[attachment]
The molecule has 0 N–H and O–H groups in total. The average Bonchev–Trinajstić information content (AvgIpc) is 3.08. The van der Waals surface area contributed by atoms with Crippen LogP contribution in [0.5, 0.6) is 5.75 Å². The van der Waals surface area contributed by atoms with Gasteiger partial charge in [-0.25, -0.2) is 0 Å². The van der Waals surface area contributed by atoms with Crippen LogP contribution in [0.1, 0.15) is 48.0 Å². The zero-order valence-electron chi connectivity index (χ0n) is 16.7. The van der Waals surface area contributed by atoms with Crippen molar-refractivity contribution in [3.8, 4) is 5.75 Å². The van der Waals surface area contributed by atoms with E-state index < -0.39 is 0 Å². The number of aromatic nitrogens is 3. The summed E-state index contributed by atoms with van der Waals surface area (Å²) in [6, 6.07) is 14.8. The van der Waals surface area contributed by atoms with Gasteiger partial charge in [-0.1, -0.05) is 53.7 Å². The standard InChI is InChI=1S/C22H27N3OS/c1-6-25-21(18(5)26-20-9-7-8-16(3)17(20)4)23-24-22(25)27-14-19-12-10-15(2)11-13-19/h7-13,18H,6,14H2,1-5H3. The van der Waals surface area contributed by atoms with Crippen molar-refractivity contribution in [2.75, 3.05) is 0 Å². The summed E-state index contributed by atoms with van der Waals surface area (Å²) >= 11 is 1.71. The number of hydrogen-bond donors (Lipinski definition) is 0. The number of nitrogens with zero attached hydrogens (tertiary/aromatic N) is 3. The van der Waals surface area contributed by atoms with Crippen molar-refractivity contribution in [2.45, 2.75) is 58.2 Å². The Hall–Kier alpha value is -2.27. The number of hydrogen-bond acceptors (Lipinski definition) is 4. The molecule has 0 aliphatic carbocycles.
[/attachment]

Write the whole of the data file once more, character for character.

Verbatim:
The molecule has 0 N–H and O–H groups in total. The average Bonchev–Trinajstić information content (AvgIpc) is 3.08. The van der Waals surface area contributed by atoms with Crippen LogP contribution in [0.5, 0.6) is 5.75 Å². The van der Waals surface area contributed by atoms with Gasteiger partial charge in [-0.25, -0.2) is 0 Å². The van der Waals surface area contributed by atoms with Crippen LogP contribution in [0.1, 0.15) is 48.0 Å². The zero-order valence-electron chi connectivity index (χ0n) is 16.7. The van der Waals surface area contributed by atoms with Crippen molar-refractivity contribution in [3.8, 4) is 5.75 Å². The van der Waals surface area contributed by atoms with E-state index < -0.39 is 0 Å². The number of aromatic nitrogens is 3. The summed E-state index contributed by atoms with van der Waals surface area (Å²) in [6, 6.07) is 14.8. The van der Waals surface area contributed by atoms with Gasteiger partial charge in [-0.1, -0.05) is 53.7 Å². The standard InChI is InChI=1S/C22H27N3OS/c1-6-25-21(18(5)26-20-9-7-8-16(3)17(20)4)23-24-22(25)27-14-19-12-10-15(2)11-13-19/h7-13,18H,6,14H2,1-5H3. The van der Waals surface area contributed by atoms with Crippen molar-refractivity contribution in [2.75, 3.05) is 0 Å². The summed E-state index contributed by atoms with van der Waals surface area (Å²) >= 11 is 1.71. The number of hydrogen-bond donors (Lipinski definition) is 0. The number of nitrogens with zero attached hydrogens (tertiary/aromatic N) is 3. The van der Waals surface area contributed by atoms with Crippen molar-refractivity contribution in [2.45, 2.75) is 58.2 Å². The Hall–Kier alpha value is -2.27. The number of hydrogen-bond acceptors (Lipinski definition) is 4. The molecule has 0 aliphatic carbocycles.